Health

Should people's ethnicity matter in their medical treatment?

Oct. 24, 2012, 10:35 a.m.

Research has found that certain ethnic groups are prone to certain conditions and diseases. But how should health providers and medical researchers use that information? (Mae Ryan/KPCC)


Chances are, medical research has found that your ethnicity makes you more likely to have certain conditions or diseases.

For Latinos, it's diabetes. For black folks, it's high blood pressure. For white people, it's cystic fibrosis. For Asian women, it's osteoporosis.

But one scholar says race-based medical recommendations to patients potentially mislead them about their health risks – and reinforce harmful notions about race at the same time.

That scholar is Sean Valles, an assistant professor of philosophy at Michigan State University in a new paper appearing in Preventive Medicine.

In his paper, Valles agrees that some racial groups are, on average, more prone to certain diseases and conditions than other ethnic groups. But, he says, within each ethnic group are what he calls "islands" of lower risk that shouldn't go unacknowledged.

He gave a couple of examples. The government recommends that black people eat less salt than other ethnic groups, due to their predisposition for high blood pressure. But Valles notes that foreign-born black people tend to have different lifestyles, and as such have substantially lower rates of heart disease, for which high blood pressure is a risk factor.

Same with white folks and cystic fibrosis: One in 25,000 people of Finnish descent get the disease, which makes their prevalence rate 10 times lower than the broader white community.

All that is to say, according to Valles, that when medical recommendations forget the pockets of low-risk within ethnic communities, those recommendations are basically promoting prejudice, stereotyping and potentially discrimination.

"There's something a little bit dishonest about not recognizing low-risk groups when we know they're there," he said in a statement. "I'm not trying to say that we should change the course of science to be politically correct. I'm saying we know this stuff. Let's take it seriously."

It can be tempting, though, for medical professionals to use any information they have to get an edge on their patients' ailments. But still, said Dr. Felix Aguilar, the chief medical officer at South Central Family Health Center, "we have to be careful when we use race."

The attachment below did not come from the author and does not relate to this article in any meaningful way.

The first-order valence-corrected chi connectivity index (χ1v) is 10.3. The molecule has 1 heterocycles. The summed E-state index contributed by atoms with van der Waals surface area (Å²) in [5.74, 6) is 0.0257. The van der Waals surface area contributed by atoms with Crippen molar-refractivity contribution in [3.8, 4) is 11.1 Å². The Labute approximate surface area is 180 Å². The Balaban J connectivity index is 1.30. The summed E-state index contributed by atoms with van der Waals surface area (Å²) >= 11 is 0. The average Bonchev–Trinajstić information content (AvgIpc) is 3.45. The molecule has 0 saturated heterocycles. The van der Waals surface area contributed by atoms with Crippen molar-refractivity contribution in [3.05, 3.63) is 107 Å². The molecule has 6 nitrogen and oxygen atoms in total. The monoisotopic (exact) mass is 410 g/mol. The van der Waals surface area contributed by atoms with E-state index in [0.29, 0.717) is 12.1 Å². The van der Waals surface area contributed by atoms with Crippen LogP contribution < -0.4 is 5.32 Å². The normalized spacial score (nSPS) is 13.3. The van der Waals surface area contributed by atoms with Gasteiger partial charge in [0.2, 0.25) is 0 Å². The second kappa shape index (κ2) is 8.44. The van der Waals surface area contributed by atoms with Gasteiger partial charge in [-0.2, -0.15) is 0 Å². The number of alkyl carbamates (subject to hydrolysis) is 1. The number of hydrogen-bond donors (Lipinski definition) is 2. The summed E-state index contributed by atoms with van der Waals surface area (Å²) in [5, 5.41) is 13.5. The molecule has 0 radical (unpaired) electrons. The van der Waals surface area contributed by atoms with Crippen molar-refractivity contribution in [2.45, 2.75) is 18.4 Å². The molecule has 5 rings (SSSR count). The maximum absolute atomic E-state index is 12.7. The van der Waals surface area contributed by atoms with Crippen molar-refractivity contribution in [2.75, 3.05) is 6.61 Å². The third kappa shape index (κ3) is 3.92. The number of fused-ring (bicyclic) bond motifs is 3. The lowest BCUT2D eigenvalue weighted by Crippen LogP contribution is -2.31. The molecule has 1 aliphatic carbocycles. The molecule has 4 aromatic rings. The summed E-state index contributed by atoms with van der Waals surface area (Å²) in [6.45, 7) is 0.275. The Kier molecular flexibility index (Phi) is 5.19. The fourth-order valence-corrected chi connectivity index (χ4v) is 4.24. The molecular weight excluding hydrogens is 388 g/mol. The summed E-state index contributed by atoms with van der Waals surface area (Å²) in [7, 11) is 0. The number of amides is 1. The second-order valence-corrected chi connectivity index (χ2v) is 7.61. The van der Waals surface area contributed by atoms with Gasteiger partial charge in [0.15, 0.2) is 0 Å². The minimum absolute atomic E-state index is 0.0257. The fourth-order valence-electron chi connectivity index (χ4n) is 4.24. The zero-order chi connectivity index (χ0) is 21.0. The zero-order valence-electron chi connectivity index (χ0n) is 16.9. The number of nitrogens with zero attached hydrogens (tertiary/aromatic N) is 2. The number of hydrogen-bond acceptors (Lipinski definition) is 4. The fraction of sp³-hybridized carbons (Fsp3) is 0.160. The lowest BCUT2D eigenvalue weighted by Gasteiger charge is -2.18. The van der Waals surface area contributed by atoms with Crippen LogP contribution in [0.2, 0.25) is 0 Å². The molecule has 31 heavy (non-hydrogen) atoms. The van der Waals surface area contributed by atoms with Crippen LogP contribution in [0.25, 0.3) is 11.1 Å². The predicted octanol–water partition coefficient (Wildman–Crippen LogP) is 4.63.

Aguilar said oftentimes, when people point to ethnicity as a factor in medicine, they're often conflating it with socioeconomic status.

"Yes, there definitely are genetics involved in a lot of these procedures, but that's not the whole story," he said, adding that health providers should ask themselves: "Are we using [ethnicity] for the genetic aspects or are we using it for the socioeconomic aspects?"

If the answer is the latter, said Aguilar, then ethnicity probably doesn't need to be part of the discussion.

"Our position in society many times tells us how long we're going to live, how healthy we're going to be and whether we have access to clean water, clean air and good food," he said.

"Why do Latina women have the highest rate of cervical cancer in the U.S.?" Aguilar continued. "You can say, 'Alright, it's genetic.' And maybe there's a genetic element. But most likely it's access to care."

Same goes for Latinos and diabetes. "OK, there's probably a large genetic element, so we recognize that," he said. "But we also know that Latinos who have access to green space, exercise and more fruits and vegetables have lower rates of diabetes."

In other words, ethnicity can be helpful, Aguilar explained – but it can't be the answer.

"In our society and our current paradigm, we like to divide everything into little boxes: black, Latino, white," he said. "The medical reality is that things are a lot more nuanced and we cannot just say, 'Well, this is true for everybody'."

As far as the solution, Valles says it's both simple and not. Regarding salt intake among black people, he says all the government needs to do is further specify that its recommendations only apply to those who are "U.S.-born." For recommendations about cystic fibrosis, adding "non-Finnish" to the term Caucasian would solve the problem.

But it points to a larger problem with using broad ethnic labels.

"It's not even clear whether the term 'African-American' includes black immigrants," Valles said. "The census form kind of implies yes. Some members of African-American or immigrant communities might say no. It's a mess."

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